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How much does it take? Willingness to switch to meat substitutes
Ecological Economics  (IF5.389),  Pub Date : 2021-12-31, DOI: 10.1016/j.ecolecon.2021.107329
Fredrik Carlsson, Mitesh Kataria, Elina Lampi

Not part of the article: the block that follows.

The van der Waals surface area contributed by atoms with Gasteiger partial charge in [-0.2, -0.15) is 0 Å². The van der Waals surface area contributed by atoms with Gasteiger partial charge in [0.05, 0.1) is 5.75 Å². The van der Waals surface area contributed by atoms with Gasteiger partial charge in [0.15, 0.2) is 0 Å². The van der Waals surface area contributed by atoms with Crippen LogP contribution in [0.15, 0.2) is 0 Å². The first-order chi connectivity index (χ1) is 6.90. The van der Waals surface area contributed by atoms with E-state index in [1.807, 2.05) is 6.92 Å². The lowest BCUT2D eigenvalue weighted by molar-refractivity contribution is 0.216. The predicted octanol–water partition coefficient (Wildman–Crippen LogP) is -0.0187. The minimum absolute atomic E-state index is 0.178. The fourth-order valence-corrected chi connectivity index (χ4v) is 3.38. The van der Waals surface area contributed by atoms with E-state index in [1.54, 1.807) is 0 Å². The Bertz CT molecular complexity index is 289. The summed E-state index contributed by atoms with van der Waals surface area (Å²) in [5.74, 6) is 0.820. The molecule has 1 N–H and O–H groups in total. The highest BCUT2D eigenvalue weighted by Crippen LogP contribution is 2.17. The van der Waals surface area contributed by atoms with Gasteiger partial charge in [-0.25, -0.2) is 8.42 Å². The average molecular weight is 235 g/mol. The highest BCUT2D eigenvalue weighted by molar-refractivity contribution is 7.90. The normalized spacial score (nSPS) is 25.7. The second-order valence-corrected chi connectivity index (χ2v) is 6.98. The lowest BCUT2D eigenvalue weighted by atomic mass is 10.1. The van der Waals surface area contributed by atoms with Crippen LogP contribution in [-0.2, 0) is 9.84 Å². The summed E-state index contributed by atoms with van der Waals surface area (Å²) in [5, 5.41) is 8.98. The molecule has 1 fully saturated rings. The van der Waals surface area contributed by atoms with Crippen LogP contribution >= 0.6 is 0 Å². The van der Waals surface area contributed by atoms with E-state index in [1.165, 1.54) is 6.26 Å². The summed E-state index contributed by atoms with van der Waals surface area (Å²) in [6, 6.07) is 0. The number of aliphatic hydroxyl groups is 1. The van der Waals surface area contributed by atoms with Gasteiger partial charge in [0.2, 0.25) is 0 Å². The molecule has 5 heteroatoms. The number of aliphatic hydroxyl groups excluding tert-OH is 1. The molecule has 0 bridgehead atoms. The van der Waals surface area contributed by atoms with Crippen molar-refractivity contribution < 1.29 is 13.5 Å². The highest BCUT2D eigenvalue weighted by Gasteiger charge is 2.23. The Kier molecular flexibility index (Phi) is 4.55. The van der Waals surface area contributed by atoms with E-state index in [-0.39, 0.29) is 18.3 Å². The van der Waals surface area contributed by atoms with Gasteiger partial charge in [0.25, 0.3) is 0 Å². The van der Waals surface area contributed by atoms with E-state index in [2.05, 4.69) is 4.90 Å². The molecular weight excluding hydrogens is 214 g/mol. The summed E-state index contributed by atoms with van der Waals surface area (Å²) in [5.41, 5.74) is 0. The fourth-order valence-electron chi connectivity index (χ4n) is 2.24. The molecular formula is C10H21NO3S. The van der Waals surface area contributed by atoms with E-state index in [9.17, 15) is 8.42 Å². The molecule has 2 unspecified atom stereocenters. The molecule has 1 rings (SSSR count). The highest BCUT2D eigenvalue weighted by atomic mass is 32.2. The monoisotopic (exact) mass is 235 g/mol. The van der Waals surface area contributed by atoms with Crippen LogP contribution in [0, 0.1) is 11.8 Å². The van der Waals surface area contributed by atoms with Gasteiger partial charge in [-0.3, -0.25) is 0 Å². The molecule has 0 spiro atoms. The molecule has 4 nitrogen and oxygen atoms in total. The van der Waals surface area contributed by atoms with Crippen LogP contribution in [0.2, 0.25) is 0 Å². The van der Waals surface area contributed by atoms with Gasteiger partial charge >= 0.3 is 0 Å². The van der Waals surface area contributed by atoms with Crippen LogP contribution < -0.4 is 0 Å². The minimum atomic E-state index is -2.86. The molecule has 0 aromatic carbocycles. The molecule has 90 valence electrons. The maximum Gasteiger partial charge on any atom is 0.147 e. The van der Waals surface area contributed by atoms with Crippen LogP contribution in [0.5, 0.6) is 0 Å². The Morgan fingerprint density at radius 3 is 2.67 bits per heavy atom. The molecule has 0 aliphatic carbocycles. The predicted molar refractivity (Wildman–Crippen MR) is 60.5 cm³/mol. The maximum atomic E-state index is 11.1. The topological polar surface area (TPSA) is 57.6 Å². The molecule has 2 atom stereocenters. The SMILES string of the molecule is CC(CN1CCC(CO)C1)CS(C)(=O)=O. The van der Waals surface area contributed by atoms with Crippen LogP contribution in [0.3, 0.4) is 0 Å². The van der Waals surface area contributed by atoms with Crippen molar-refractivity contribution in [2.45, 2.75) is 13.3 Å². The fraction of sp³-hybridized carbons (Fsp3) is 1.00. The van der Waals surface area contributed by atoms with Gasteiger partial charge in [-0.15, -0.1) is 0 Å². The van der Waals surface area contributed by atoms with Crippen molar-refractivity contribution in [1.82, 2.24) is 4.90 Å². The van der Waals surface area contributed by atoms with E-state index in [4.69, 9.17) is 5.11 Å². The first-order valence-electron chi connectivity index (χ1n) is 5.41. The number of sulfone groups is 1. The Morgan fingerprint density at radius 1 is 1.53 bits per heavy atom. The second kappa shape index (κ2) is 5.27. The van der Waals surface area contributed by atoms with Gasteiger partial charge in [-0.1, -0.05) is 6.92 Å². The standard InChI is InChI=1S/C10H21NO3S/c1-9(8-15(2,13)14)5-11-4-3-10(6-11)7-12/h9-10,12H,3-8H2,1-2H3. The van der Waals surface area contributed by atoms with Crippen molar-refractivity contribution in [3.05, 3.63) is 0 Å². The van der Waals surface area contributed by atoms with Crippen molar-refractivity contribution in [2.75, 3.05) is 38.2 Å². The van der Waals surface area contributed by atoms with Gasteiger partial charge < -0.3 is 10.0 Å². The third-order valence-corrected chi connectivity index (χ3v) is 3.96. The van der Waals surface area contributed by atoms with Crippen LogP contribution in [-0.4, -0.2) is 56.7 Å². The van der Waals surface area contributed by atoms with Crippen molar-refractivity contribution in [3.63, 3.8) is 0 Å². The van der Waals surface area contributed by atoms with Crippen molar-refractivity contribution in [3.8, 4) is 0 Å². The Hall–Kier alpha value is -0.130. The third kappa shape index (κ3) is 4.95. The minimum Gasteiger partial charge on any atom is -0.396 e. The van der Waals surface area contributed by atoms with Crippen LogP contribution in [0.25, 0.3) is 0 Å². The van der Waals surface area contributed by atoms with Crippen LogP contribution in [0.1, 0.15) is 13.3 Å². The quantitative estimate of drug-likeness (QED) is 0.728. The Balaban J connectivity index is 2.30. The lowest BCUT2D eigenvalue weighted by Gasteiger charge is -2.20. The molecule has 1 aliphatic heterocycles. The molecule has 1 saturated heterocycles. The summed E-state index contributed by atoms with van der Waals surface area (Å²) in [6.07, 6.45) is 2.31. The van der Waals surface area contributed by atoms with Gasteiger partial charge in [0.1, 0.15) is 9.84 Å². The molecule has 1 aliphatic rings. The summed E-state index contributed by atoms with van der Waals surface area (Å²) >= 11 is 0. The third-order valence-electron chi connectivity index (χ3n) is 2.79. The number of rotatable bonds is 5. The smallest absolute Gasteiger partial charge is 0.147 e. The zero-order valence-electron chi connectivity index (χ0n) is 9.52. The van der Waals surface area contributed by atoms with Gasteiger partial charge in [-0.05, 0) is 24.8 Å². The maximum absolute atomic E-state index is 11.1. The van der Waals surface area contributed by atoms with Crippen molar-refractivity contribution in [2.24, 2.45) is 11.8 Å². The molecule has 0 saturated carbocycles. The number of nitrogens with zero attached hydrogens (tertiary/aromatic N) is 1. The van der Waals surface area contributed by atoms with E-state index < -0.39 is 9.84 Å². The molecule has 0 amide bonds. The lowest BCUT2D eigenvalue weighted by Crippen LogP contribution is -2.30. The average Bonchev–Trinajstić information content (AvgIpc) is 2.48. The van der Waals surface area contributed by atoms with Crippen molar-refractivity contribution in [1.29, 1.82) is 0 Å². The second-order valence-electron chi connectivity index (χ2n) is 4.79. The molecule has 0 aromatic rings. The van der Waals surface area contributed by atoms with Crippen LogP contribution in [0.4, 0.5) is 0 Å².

Meat production and consumption have several negative environmental externalities and health impacts. Using a stated preference survey, this study identifies main barriers to and drivers of switching to the following meat substitutes: a plant-based veggie burger, a meat-like burger, and a lab burger. About a third of those who prefer meat would consider switching to a meat substitute if the price were two-thirds or less of the price of the meat option. However, almost half of the respondents would not choose a lab meat burger even if they would get it for free. Male individuals without university education and older than 30 years show a stronger resistance to substitute meat hamburgers, in particular if the substitute is a plant-based veggie burger that neither looks nor tastes like meat. Environmental and health consciousness and being familiar with the substitute are correlated with the willingness to substitute. Older individuals are less familiar with and less likely to choose meat substitutes compared with younger individuals. We also find that taste is a prominent barrier for people who prefer meat, indicating that there is room for improvements in the taste of the different meat substitutes.